Bargain-hunting seniors are flocking to the Alaska Public Lands Information Center in downtown Anchorage to purchase $10 senior passes that allow free lifetime entrance to any national park by those age 62 and above. After Sunday, the price jumps to $80 — a 700 percent hike — due to congressional legislation.
John Quinley, associate regional director of the National Park Service in Alaska, said the Anchorage Alaska Public Lands Information Center has sold more passes in August than it did for all of 2016. He added that the income from passes this year is more than $23,500. Last year it was about $9,000. Passes are also available at the Bureau of Land Management and U.S. Forest Service.
Last week, the center sold out of passes, so the center has been writing "rain checks" until the actual passes arrive. Clarence Wadkins, manager of the center, said he expects to receive another 500 on Friday.
"Has it been popular? Good golly yes," Wadkins said. The downtown center will be open 9 a.m. to 5 p.m. Saturday and Sunday, the final day the cheap passes will be available.
Among the benefits to pass-holders.
— You and the passengers in your vehicle get into parks that charge and entrance fee for free.
— In parks that charge a per-person entrance fee, the senior plus three other adults — who need not be seniors — get in for free.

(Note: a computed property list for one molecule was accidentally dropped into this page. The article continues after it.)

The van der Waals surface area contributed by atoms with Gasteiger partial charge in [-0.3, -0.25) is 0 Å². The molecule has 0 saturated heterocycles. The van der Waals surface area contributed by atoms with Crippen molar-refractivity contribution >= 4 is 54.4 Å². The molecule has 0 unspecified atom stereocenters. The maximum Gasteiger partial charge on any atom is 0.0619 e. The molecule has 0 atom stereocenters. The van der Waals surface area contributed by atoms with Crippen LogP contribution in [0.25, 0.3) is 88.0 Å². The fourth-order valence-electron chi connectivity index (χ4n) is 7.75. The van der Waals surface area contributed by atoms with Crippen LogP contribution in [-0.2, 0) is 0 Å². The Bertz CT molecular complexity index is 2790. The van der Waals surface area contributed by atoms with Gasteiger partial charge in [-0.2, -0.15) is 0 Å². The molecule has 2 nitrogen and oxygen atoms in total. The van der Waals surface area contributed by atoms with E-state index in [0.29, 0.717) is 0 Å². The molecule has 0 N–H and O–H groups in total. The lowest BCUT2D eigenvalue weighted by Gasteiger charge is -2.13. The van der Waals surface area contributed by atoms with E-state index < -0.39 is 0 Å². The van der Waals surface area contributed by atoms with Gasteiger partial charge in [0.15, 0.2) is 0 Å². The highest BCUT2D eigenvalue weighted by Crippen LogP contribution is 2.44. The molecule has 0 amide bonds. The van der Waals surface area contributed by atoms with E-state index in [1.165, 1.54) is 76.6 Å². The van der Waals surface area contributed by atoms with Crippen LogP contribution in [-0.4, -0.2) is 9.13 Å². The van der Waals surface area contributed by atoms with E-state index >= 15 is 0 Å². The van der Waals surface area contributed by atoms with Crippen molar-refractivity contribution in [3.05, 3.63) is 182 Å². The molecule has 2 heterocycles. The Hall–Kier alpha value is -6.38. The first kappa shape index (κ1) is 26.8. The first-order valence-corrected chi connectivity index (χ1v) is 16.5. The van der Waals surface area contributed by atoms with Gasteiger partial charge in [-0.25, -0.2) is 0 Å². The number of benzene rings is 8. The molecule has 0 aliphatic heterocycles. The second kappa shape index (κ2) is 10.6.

— A 50 percent discount on federal use fees for camping, swimming, boat launching, parking and tours.
Federal legislation mandating the price hike includes a new payment plan to assist seniors. For the first time, the National Park Service will issue an annual senior pass for $20, and once four annual senior passes have been purchased, the individual will automatically qualify for a senior lifetime pass with no additional fee.
Entrance to most National Park Service units is free in Alaska, although Denali charges $10 per person. Other National Park Service areas in Alaska have fees for things like campgrounds and cabins.
In the Lower 48, though, prices can be higher.
The $80 price point still makes senior passes a steal, Kathy Kupper, a public affairs specialist for the National Park Service, told CNBC. "Going to one park, such as iconic parks like Yosemite, Yellowstone, or Grand Canyon could cost $30 and going to all three could cost up to $90," she said.